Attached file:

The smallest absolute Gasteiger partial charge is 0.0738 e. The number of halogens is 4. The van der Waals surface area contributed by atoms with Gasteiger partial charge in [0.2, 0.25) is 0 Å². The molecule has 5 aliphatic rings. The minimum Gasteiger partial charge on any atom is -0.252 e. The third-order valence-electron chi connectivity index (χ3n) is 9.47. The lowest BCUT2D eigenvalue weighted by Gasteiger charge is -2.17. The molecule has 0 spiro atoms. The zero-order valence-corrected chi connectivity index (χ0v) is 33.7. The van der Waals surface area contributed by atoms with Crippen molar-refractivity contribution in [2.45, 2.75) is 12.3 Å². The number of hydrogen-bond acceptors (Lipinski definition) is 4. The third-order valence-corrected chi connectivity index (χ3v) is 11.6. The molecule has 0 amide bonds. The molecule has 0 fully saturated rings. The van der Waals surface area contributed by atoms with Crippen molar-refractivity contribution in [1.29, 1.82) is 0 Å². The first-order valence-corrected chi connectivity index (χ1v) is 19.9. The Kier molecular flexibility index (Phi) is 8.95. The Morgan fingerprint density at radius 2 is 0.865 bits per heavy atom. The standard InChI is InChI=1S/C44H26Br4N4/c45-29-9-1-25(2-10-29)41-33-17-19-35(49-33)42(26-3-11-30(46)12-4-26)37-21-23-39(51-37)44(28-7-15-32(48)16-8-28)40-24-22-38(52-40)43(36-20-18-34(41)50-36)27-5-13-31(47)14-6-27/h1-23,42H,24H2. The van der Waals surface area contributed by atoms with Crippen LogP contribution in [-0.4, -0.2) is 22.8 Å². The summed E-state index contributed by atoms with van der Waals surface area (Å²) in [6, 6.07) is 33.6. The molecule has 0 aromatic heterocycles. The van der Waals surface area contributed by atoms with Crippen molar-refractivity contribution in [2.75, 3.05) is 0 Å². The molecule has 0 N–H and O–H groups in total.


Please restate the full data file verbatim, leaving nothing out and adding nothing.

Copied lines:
The smallest absolute Gasteiger partial charge is 0.0738 e. The number of halogens is 4. The van der Waals surface area contributed by atoms with Gasteiger partial charge in [0.2, 0.25) is 0 Å². The molecule has 5 aliphatic rings. The minimum Gasteiger partial charge on any atom is -0.252 e. The third-order valence-electron chi connectivity index (χ3n) is 9.47. The lowest BCUT2D eigenvalue weighted by Gasteiger charge is -2.17. The molecule has 0 spiro atoms. The zero-order valence-corrected chi connectivity index (χ0v) is 33.7. The van der Waals surface area contributed by atoms with Crippen molar-refractivity contribution in [2.45, 2.75) is 12.3 Å². The number of hydrogen-bond acceptors (Lipinski definition) is 4. The third-order valence-corrected chi connectivity index (χ3v) is 11.6. The molecule has 0 amide bonds. The molecule has 0 fully saturated rings. The van der Waals surface area contributed by atoms with Crippen molar-refractivity contribution in [1.29, 1.82) is 0 Å². The first-order valence-corrected chi connectivity index (χ1v) is 19.9. The Kier molecular flexibility index (Phi) is 8.95. The Morgan fingerprint density at radius 2 is 0.865 bits per heavy atom. The standard InChI is InChI=1S/C44H26Br4N4/c45-29-9-1-25(2-10-29)41-33-17-19-35(49-33)42(26-3-11-30(46)12-4-26)37-21-23-39(51-37)44(28-7-15-32(48)16-8-28)40-24-22-38(52-40)43(36-20-18-34(41)50-36)27-5-13-31(47)14-6-27/h1-23,42H,24H2. The van der Waals surface area contributed by atoms with Crippen LogP contribution in [-0.4, -0.2) is 22.8 Å². The summed E-state index contributed by atoms with van der Waals surface area (Å²) in [6, 6.07) is 33.6. The molecule has 0 aromatic heterocycles. The van der Waals surface area contributed by atoms with Crippen molar-refractivity contribution in [2.75, 3.05) is 0 Å². The molecule has 0 N–H and O–H groups in total.